1-In order to assess someone’s point of view, it is best to address their very best argument for it. Both Mary Midgley and James Rachels think there are serious problems with cultural ethical relativism. In class we identified 6 consequences of adopting cultural relativism from Rachels and Midgley’s criticism of it. Take a paragraph to explain the consequence of adopting CER that you think is the biggest problem for cultural ethical relativism and why you think it is. Try to come up with an example of the consequence that we did not cover in class. In a second paragraph, explain whether or not you think this consequence is enough to reject cultural relativism as a viable ethical theory and why you think so.
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2-What is the difference between ethical egoism and psychological egoism? Construct an argument for ethical egoism using psychological egoism as a premise. (2 paragraphs)
3-Consider the two hypothetical worlds below.
1. In which world would you rather live?
2. In which world would Mill find to be a morally better world? Why?
3. In which world would Kant find to be a morally better world? Why?
4. Which world do you think is closer (has more properties) to our world?
Answer the above questions in essay style (do not type the numbers in). Make sure you give me evidence that you understand Kant and Mill. Always separate your explanation of Kant from your explanation of Mill. Always use separate paragraphs for explanations versus assessments (e.g. “I agree” is an assessment.) 2 or 3 paragraphs should be sufficient for this assignment (1 or 2 paragraphs on items #2-4 on the list above and 1 paragraph on item #1).
World A. The land of good motives:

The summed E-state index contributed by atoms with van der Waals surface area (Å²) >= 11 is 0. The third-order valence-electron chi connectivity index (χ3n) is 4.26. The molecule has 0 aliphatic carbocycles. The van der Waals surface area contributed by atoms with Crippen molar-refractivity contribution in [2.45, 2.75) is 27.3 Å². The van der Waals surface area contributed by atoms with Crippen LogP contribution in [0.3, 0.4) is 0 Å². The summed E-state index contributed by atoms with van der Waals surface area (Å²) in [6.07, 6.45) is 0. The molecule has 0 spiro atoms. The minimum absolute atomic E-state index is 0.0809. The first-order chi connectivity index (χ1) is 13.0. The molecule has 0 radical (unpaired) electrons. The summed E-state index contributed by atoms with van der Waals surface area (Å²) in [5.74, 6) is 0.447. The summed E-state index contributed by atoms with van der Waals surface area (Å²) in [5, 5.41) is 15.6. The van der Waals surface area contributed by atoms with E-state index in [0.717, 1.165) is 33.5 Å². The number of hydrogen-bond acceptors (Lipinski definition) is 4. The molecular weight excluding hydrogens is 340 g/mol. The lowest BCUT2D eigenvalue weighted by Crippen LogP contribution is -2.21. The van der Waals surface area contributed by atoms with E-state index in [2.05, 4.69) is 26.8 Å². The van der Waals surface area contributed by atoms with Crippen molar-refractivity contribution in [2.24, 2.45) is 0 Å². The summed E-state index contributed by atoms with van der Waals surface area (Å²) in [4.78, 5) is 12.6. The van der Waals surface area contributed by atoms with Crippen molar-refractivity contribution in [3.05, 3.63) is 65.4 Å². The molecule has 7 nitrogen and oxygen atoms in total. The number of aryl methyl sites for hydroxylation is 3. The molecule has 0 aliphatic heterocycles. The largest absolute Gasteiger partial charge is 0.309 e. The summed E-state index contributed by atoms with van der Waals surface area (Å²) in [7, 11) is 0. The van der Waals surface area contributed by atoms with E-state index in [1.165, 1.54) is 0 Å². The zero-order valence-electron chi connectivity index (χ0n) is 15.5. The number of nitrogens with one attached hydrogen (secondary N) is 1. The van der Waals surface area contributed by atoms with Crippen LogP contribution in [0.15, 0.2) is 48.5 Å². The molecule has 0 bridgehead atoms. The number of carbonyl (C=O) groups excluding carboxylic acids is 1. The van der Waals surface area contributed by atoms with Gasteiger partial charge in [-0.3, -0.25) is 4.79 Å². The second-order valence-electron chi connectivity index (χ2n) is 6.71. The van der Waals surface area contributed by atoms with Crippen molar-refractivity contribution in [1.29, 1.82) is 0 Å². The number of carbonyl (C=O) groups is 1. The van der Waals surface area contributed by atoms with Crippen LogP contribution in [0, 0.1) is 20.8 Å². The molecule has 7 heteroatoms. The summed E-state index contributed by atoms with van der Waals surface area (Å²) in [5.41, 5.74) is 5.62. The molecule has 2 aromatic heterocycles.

The good news about this world is that everyone living in it means well– they always act on good intentions. The bad news is that they aren’t very smart– they rarely achieve their intended consequences, and they often make things worse. There are few technological advances in this world, due to clumsiness. Even so, there are no ill-intentioned people living here. One can always find a friendly neighbor willing to lend a helping hand– never mind that in helping, something is apt to break.
World B. The land of good consequences:
In this world, everyone is driven by greed– every action is motivated by selfish considerations. Because of the money to be made from medical breakthroughs, there is virtually no physical illness in this world– greed-driven research has led to cures for almost all diseases. Similar benefits account for technological breakthroughs in virtually every aspect of life. In terms of technology, this is utopia. But watch your back: the people in this world would sell out their best friend for a dime.click here for more information on this paper
4-Out of utilitarianism, Kant’s categorical imperative, and Aristotle’s virtue ethics which do you find to be closest to your own ethical outlook? Which argument or arguments to you think offer the most convincing case for this ethical theory?
5-Go onto the philosophy experiments website and try “Whose Body is it Anyway.” (Links to an external site.) Ideally try this before we start covering abortion on Wednesday. Were your answers consistent according to the website? If they weren’t do you agree with the website’s assessment of the situation? If not, why not?
6-The following is an excerpt from: Patrick J. Buchanan “The Sad Suicide of Admiral Nimitz,” WorldNetDaily, 18, January 2002. http://www.wnd.com/2002/01/12433/
Read through the excerpt and answer the questions that follow.
The name of Chester W. Nimitz is legendary in the annals of naval warfare. In June 1942, Admiral Nimitz commanded the U.S. forces assigned to block a Japanese invasion of Midway.